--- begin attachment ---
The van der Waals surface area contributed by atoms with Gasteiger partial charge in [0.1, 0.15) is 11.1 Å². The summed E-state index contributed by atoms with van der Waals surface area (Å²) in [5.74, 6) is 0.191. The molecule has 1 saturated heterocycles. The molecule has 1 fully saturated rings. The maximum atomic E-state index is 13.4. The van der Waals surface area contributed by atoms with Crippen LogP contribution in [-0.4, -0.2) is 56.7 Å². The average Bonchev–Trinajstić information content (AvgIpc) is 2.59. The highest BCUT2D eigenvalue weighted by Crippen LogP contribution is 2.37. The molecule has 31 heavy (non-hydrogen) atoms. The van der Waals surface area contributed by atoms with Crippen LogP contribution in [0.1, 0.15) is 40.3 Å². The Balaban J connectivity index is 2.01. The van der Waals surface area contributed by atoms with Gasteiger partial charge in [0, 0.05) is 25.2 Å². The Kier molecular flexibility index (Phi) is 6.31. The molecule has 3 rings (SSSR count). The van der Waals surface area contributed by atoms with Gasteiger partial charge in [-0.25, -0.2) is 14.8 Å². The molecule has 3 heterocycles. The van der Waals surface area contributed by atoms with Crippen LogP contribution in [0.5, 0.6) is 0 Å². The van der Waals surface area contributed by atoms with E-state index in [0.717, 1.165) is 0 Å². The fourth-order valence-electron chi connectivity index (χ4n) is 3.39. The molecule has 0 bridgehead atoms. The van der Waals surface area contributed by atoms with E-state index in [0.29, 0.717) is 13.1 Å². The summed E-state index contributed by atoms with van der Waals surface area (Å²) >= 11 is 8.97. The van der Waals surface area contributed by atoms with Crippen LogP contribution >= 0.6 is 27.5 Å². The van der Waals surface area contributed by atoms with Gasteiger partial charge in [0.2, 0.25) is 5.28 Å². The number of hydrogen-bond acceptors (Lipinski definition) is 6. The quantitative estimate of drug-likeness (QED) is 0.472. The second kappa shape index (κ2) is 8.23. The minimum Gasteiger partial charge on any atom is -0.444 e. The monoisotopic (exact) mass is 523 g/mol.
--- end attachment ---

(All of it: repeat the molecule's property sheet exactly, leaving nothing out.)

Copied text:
The van der Waals surface area contributed by atoms with Gasteiger partial charge in [0.1, 0.15) is 11.1 Å². The summed E-state index contributed by atoms with van der Waals surface area (Å²) in [5.74, 6) is 0.191. The molecule has 1 saturated heterocycles. The molecule has 1 fully saturated rings. The maximum atomic E-state index is 13.4. The van der Waals surface area contributed by atoms with Crippen LogP contribution in [-0.4, -0.2) is 56.7 Å². The average Bonchev–Trinajstić information content (AvgIpc) is 2.59. The highest BCUT2D eigenvalue weighted by Crippen LogP contribution is 2.37. The molecule has 31 heavy (non-hydrogen) atoms. The van der Waals surface area contributed by atoms with Crippen LogP contribution in [0.1, 0.15) is 40.3 Å². The Balaban J connectivity index is 2.01. The van der Waals surface area contributed by atoms with Gasteiger partial charge in [0, 0.05) is 25.2 Å². The Kier molecular flexibility index (Phi) is 6.31. The molecule has 3 rings (SSSR count). The van der Waals surface area contributed by atoms with Gasteiger partial charge in [-0.25, -0.2) is 14.8 Å². The molecule has 3 heterocycles. The van der Waals surface area contributed by atoms with Crippen LogP contribution in [0.5, 0.6) is 0 Å². The van der Waals surface area contributed by atoms with E-state index in [0.717, 1.165) is 0 Å². The fourth-order valence-electron chi connectivity index (χ4n) is 3.39. The molecule has 0 bridgehead atoms. The van der Waals surface area contributed by atoms with E-state index in [0.29, 0.717) is 13.1 Å². The summed E-state index contributed by atoms with van der Waals surface area (Å²) >= 11 is 8.97. The van der Waals surface area contributed by atoms with Crippen LogP contribution >= 0.6 is 27.5 Å². The van der Waals surface area contributed by atoms with Gasteiger partial charge in [0.2, 0.25) is 5.28 Å². The number of hydrogen-bond acceptors (Lipinski definition) is 6. The quantitative estimate of drug-likeness (QED) is 0.472. The second kappa shape index (κ2) is 8.23. The minimum Gasteiger partial charge on any atom is -0.444 e. The monoisotopic (exact) mass is 523 g/mol.